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City Atty. Hahn Seeks Grand Jury Probe of Irwindale Officials

September 25, 1987|KENNETH REICH and MARK ARAX | Times Staff Writer

Los Angeles City Atty. James Hahn on Thursday asked the Los Angeles County Grand Jury to investigate Irwindale officials after The Times reported that they steered millions of dollars in city contracts to businesses in which they are either owners or executives.

In a letter to grand jury Foreman Manuel Gallegos, Hahn said: "The story . . . raises serious questions about the impartiality and integrity of the Irwindale city government and the way its Redevelopment Agency is run. Those questions had already been raised in connection with the incredible deal made with (Los Angeles Raiders team owner) Al Davis.

"Because these allegations reflect on the basic fundamental trust placed in government, I request that the Los Angeles County Grand Jury investigate the City of Irwindale and the Irwindale Redevelopment Agency."

Irwindale City Manager Charles Martin, who was quoted in The Times story Thursday, said the city had been investigated before and that no formal charges had resulted. He expressed confidence that the same would be the case in any new investigation.

Thursday night, the Irwindale City Council unanimously passed a resolution supporting the city officials and consultants named in the article.

City spokesman Xavier Hermosillo said: "We're an open book. Some members of the media are trying to make a whipping body out of this city, its council and its people."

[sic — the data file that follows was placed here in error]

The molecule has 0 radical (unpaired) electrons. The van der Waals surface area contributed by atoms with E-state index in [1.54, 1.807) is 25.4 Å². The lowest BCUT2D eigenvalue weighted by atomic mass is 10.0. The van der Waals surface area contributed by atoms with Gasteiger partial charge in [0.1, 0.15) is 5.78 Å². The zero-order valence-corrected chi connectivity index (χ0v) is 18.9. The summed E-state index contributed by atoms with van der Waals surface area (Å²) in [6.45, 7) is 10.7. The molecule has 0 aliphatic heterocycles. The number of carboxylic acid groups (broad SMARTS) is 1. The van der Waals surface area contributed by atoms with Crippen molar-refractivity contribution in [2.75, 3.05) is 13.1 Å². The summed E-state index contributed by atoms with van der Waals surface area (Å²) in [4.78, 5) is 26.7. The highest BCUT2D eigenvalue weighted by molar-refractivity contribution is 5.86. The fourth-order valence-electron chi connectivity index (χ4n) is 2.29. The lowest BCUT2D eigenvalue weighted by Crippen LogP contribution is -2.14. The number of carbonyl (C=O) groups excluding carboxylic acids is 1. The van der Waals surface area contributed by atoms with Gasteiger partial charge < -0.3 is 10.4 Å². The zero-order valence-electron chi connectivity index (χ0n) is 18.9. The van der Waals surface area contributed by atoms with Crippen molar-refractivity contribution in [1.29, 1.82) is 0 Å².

Hermosillo said the city will formally respond to The Times article today at a 10 a.m. City Hall press conference.

"The L.A. Times article leaves a lot to be desired in terms of accuracy," Hermosillo said, adding that it was filled with "half sentences, half truths and quotes taken out of context."

Martin, the story said, has made $900,000 as a "project coordinator" for city bond deals. The story also reported that Irwindale's city engineer and city financial adviser have used their official positions to enrich businesses in which they have a substantial interest.

The story said Fred Lyte, a city Redevelopment Agency consultant who helped negotiate the Los Angeles Raiders stadium deal, appears to have violated a provision in his contract designed to avert conflict of interest problems. Lyte has been paid more than $4 million by the city since 1978. He stands to earn about $2 million in commissions on the Raiders deal.

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